They want to beat Gov. Newsom in California primary election

In the absence of a well-known, well-funded contender for Governor Gavin Newsom’s re-election, a motley mix of deep thinkers, hangers-on and weary political newbies harbors a degree of hope that they might shock California by winning in the May 7 primary June won enough votes to run against the governor in the general election.

The 25 challengers include a veteran lawmaker from Northern California, Republican Senator Brian Dahle, and Green Party candidate and former Los Angeles poet laureate Luis Javier Rodriguez.

Only a handful have raised more than $250,000 for their campaigns, with Dahle leading the way with $1.4 million. That’s a pittance in a state the size of California, where the price tag for a successful gubernatorial campaign is typically in the tens of millions.

For some, this will be their second go-around against Newsom. Both Orange County publicity executive Anthony Trimino, who hired a skywriter to spell “Unmask Our Kids” over the Super Bowl at SoFi Stadium in February, and Redding-based management consultant Jenny Rae Le Roux both ran during the failed recall the Republican leadership for Governor Newsom in September. Michael Shellenberger, a Bay Area homelessness and environmental protection advocate, challenged Newsom in 2018.

But nothing seems to pose much of a challenge to Newsom, who easily defeated recall efforts in September and has more than $23 million in his re-election campaign bankroll.

Jim Brutte, former chairman of the California Republican Party, said that in the battle for placement in the top two in the primary and the November challenge from Newsom, the contest between challengers “is to lose to Brian Dahle.” Along with his financial advantage, Dahle already represents nearly 1 million Californians in the legislature and has a two-decade electoral track record in Northern California.

Still, some others in the race are capable of making a dent, Brutte said. The most active in the list of long-shot candidates is a diverse group of candidates who have each raised six figures for their campaigns. None have ever been elected to public office, and they come from diverse political camps, united only by their dislike of the incumbent Democrat.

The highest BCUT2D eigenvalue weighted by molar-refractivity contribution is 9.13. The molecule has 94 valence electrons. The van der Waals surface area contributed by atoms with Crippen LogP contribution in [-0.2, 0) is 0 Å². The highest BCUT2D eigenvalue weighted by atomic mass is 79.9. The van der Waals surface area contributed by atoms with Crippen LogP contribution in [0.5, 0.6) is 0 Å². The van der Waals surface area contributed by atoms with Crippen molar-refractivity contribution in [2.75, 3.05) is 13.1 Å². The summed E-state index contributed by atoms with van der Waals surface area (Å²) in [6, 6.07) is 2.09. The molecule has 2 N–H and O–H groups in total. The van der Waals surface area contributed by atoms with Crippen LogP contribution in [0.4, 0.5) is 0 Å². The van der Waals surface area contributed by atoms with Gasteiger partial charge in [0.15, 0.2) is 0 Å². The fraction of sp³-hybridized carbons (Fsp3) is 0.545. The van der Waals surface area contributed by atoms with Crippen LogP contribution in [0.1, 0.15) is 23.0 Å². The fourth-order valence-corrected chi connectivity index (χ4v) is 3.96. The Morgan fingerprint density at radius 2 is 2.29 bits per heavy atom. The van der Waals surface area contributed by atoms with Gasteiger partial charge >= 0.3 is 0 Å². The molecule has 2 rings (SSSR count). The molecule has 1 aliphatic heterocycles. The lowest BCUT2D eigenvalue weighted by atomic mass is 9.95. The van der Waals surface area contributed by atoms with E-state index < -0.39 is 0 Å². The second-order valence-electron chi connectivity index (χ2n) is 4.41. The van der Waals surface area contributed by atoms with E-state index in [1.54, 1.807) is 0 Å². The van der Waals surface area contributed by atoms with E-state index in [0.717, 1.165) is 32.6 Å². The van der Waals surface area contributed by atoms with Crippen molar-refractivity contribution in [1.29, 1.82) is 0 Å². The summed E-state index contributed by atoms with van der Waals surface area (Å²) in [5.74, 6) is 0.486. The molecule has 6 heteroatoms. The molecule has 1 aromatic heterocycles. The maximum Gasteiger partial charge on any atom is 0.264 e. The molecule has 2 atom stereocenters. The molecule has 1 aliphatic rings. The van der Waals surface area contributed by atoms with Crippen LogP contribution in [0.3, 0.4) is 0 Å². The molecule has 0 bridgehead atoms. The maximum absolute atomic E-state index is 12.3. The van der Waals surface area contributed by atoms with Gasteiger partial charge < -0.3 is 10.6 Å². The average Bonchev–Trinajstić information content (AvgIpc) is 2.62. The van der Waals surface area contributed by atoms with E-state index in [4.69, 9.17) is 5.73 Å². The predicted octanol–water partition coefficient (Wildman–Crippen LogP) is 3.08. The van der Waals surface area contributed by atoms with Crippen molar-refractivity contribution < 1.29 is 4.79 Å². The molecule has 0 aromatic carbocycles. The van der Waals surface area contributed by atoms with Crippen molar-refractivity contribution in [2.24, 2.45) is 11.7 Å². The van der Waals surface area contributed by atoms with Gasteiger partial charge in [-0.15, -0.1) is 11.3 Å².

Brulte said Shellenberger, who is running as an independent candidate “with no party preference” needs to overcome the disadvantage of not having a political party in his corner. Even when Shellenberger was a nonpartisan Democratic candidate in 2018, he received just 1% of the vote in the gubernatorial primary.

A Republican or Democratic label next to a candidate’s name on the ballot gives voters an indication of their political beliefs. “Party affiliation is the single most important factor in who wins the primary and general election,” Bulte said.

Shellenberger rejects the analysis. He said California voters are prepared to accept an alternative to the entrenched partisan on the ballot at every election.

“I think this is our moment,” he said. “Anything Gavin Newsom touches, he ruins. Not only has he significantly worsened homelessness, he has also exacerbated wildfires and exacerbated the effects of drought by not taking necessary action. It has also degraded student performance. I mean, it’s hard to imagine a governor with a worse government record than Gavin Newsom.”

Shellenberger, 50, worked with left-wing Sandinistas in Nicaragua in the late 1980s during what he calls “radical youth”. Today he’s a vocal critic of California’s metropolitan progressives, with Newsom at the top of his list. The author and activist has sidelined the country’s environmental movement and is a strong advocate of expanding the country’s nuclear power capacity.

The son of Colorado public school teachers, he accused Newsom of closing public schools longer than necessary during the COVID-19 outbreak, noting that the governor’s children were taking classes at a private school in Sacramento.

Shellenberger blames Democrats for the rise in homelessness and various crimes in the state. He believes temporary housing should be made available to all people, but those seeking permanent housing should be encouraged to seek treatment if they have an addiction or mental health problem. He supports fighting homeless camps and creating a statewide mental health and addiction care system that he would call Cal Psych.

As of May 26, Shellenberger’s campaign had raised $956,000, trailing only Dahle among candidates challenging Newsom. Jenny Rae Le Roux, a Republican candidate from Northern California, raised the third-most with $738,000 — although that includes $445,000 of her own money.

Le Roux also wants to expand mental health and drug treatment programs and review state spending on homelessness. In line with other Newsom challengers, she wants to remove barriers to new housing construction by curtailing lawsuits alleging violations of the landmark California Environmental Quality Act.

Le Roux said she decided to run for governor because of her business experience. Her Redding-based consulting firm has worked with big companies like Abbott Laboratories and CVS Health, as well as business schools at UC Davis, Georgetown University and the University of Notre Dame, according to her state-filed financial disclosure form. Le Roux also worked for the national firm Bain Consulting before moving west.